John Howard Lawson Remembered
“First Writers Guild president. Playwright. Screenwriter. Oscar nominee. Organizer. Teacher. ‘Premature antiracist.’ Blacklistee. ‘Dean of the Hollywood Ten.’ Jailbird. ‘Tinseltown’s cultural commissar.’ Film theorist. ‘Grand Pooh-Bah of the Communist movement.’ Author. ‘Gauleiter of the Hollywood Communist Party.’
“Who was this ‘man of outstanding courage and integrity,’ as Charlie Chaplin stated, standing ‘resolute against those . . . attempt[ing] to control thought and desecrate the true American spirit’? As the 60th anniversary of the Hollywood Ten and blacklist approaches, a new biography rescues John Howard Lawson from a cultural exile decreed by the House Un-American Activities Committee. Hollywood historian Gerald Horne’s The Final Victim of the Blacklist: John Howard Lawson, Dean of the Hollywood Ten (University of California Press) brings back into focus a life ‘[that] illustrates the necessity for political engagement and organizing.’”
That’s Ed Rampell in the article “Our Founding Father,” from the October issue of the Writers Guild of America’s magazine Written By. That issue has been out for a while, but I only saw the article today.
Lawson, by the way, wrote or co-wrote nearly two dozen films. Among them are the risqué melodrama Bachelor Apartment (1931), directed by and starring Lowell Sherman, with Irene Dunne as a working girl who refuses the easy way to riches (though considering that Dunne would need to have sex with Sherman’s unappealing playboy millionaire, that way could hardly be called “easy”); the politically undecided Spanish Civil War drama Blockade (1938), directed by William Dieterle, and starring Henry Fonda and Madeleine Carroll; the moody romantic drama Algiers (1938), directed by John Cromwell, with Charles Boyer and Hedy Lamarr; Counter-Attack (1945), a war drama directed by Zoltan Korda, and starring Paul Muni as one of many Russians fighting the Nazis; and Smash-Up: The Story of a Woman, a 1947 melodrama directed by Stuart Heisler, and starring Susan Hayward as a dipsomaniac.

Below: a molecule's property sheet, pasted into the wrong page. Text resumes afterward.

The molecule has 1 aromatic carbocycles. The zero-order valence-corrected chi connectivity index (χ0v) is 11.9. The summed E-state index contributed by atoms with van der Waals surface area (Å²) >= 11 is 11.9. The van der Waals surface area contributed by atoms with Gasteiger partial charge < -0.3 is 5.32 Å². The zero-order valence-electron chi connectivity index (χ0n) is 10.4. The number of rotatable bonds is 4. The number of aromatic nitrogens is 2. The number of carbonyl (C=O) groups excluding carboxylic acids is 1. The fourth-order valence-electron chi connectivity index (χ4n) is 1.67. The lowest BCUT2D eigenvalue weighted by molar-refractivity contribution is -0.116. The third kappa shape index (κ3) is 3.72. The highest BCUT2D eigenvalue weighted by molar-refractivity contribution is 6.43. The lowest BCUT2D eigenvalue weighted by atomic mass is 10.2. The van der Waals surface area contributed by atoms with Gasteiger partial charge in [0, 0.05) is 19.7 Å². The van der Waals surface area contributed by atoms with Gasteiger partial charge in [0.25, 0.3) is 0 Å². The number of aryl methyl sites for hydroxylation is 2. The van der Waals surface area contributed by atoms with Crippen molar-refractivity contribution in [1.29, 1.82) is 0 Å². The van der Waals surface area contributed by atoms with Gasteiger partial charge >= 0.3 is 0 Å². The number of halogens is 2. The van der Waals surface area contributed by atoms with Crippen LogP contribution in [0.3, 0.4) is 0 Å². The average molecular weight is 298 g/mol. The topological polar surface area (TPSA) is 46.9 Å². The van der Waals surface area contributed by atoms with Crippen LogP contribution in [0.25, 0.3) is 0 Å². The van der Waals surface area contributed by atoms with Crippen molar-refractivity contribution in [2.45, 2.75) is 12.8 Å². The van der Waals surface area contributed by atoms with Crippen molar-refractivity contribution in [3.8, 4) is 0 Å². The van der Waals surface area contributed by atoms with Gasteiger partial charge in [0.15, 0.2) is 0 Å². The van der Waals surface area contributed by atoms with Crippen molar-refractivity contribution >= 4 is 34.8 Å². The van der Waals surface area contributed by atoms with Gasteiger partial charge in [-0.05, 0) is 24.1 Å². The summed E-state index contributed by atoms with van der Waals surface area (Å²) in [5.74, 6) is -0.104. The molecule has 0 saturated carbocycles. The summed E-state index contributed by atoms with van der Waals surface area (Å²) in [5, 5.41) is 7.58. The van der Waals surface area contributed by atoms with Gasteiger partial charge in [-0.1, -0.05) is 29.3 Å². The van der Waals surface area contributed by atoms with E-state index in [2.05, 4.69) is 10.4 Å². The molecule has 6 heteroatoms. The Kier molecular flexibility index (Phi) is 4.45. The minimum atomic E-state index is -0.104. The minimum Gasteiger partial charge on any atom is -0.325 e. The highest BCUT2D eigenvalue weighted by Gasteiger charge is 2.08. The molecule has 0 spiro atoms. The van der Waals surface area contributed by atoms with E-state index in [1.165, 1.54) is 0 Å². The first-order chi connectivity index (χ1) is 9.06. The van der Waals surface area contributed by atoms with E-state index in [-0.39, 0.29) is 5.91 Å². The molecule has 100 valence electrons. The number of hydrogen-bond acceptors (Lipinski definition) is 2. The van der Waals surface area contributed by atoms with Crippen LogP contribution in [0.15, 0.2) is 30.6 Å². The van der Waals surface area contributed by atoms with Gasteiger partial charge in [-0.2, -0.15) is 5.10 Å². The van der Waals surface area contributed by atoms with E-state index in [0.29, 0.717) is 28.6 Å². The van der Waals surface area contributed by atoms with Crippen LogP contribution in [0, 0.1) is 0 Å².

I’ve seen about half of Lawson’s films. Only one of them truly impressed me – The Pagan, a 1929 silent film set in the South Seas.
Directed by W.S. Van Dyke, The Pagan boasts paradisiacal location shots (courtesy of cinematographer Clyde de Vinna), a melodious score (from the “Pagan Love Song” by Arthur Freed and Nacio Herb Brown), and one of MGM star Ramon Novarro’s best performances. For the type of film it is – male sarong meets female sarong, but male pants create obstacles – Howard’s insightful and socially conscious intertitles almost seem out of place. Well, almost but not quite. In fact, Howard’s work on The Pagan helps turn what could have been a trifling film adaptation (credited to Dorothy Farnum) of a John Russell story into a heartfelt tale of social injustice.
John Howard Lawson died of Parkinson’s disease in 1977. He was 82.
Lupita Tovar Tribute
At one point known as Mexico’s Sweetheart, Lupita Tovar had a surprisingly brief film career. Apart from a handful of films in the early 1930s, including the Spanish version of Dracula and the Mexican classic Santa, Tovar worked only sporadically in motion pictures.
In Hollywood, she either played in Spanish-language versions of American films, or appeared in minor roles in regular studio fare.
I spoke with her once – while doing research on the life of fellow Mexican Ramon Novarro – and ran into her a couple of times at UCLA and at the Samuel Goldwyn Theatre in Beverly Hills. Both times Tovar was accompanied by film historian Bob Dickson, who greatly assisted me in my research. Bob is the co-author (with Juan B. Heinink) of Cita en Hollywood, a comprehensive history of Spanish-language productions in the Hollywood of the 1930s.
On December 7, the Academy of Motion Picture Arts and Sciences will be paying tribute to Lupita Tovar, with Bob Dickson acting as the evening’s host. Dickson will conduct an onstage discussion with Tovar, which will be followed by a screening of Santa, a drama directed by silent film star Antonio Moreno, and possibly the actress’ biggest success.